Senator Jim Walsh: The point I want to come to is that the programme dealt with the economic circumstances in Latvia which was rescued by the IMF. The IMF, as a condition of its support, sought and received a 35% decrease in public service salaries. When the IMF rescued Argentina, the number of people working in the public service was halved and the salaries of the other half were halved. If we do not join together to meet the challenges that exist, this will be the outcome for everybody. The unions, as partners within the social partnership structure, will have to accept that they have contributed to the problems to some extent and therefore have a responsibility to resolve them in a way——

An Cathaoirleach: We cannot have a debate now.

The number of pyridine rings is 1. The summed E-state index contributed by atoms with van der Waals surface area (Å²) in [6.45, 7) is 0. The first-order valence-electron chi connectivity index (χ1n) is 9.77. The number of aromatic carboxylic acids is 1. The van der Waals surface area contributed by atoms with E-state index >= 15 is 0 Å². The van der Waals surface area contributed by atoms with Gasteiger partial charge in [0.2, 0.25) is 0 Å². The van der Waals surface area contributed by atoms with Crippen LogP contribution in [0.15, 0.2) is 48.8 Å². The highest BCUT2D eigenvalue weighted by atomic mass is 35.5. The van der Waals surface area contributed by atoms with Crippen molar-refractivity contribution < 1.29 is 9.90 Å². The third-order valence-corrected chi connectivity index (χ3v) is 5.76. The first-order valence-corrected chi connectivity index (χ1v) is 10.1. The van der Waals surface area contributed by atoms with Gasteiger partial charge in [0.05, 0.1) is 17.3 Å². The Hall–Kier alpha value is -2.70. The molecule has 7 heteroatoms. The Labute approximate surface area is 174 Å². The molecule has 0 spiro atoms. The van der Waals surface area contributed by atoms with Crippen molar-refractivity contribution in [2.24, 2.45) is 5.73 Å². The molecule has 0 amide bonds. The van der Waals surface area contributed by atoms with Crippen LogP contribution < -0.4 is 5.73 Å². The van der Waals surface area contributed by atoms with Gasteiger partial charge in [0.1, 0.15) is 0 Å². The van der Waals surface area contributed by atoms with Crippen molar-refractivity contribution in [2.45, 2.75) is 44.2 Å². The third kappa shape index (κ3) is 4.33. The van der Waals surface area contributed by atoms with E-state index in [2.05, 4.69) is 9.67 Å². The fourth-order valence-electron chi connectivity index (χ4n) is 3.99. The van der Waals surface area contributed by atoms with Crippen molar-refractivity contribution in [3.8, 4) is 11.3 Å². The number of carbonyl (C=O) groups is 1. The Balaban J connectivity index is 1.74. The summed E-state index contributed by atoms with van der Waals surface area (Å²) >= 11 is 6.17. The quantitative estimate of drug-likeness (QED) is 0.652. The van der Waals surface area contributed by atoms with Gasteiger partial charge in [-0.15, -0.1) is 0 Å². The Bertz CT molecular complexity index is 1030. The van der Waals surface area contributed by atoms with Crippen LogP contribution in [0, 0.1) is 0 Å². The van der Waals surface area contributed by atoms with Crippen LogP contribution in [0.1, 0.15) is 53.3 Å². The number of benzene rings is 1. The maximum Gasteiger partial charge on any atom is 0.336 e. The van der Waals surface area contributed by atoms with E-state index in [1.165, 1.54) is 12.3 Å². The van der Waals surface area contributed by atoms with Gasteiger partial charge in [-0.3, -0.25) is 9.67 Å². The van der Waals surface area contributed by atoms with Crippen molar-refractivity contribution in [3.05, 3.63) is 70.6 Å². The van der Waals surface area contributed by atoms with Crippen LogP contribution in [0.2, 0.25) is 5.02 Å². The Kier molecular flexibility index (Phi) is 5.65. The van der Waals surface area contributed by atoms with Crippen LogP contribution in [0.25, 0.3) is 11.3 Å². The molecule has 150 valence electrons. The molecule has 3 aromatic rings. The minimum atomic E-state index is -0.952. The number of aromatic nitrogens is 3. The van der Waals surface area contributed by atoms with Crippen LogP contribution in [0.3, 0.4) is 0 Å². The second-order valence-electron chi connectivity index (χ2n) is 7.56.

Senator Jim Walsh: ——that does not bring the whole economy down.

A former union member speaks…

Senator Fidelma Healy Eames: I am outraged at the thought of a national general strike next Monday. As a former member of IFUT and of the INTO, of which I am now an associate member, I am greatly disappointed with the misguided and poor leadership shown by teachers’ unions. They have been encouraging teachers to strike when fewer than 50% of them voted for a strike in the ballot. [if the rules allow it, as they do in elections to our representative bodies...] This point needs to be made in the context of our economy, which is haemorrhaging jobs, and of how we present ourselves to the wider world from which we want to borrow money. We are putting the examinations of our pupils under threat and receiving calls from parents who are saying the proposals are having a demotivating effect on the students.
The Government must take responsibility. I am touched by the fact the House is united on this issue.

And an actual trade union member speaks: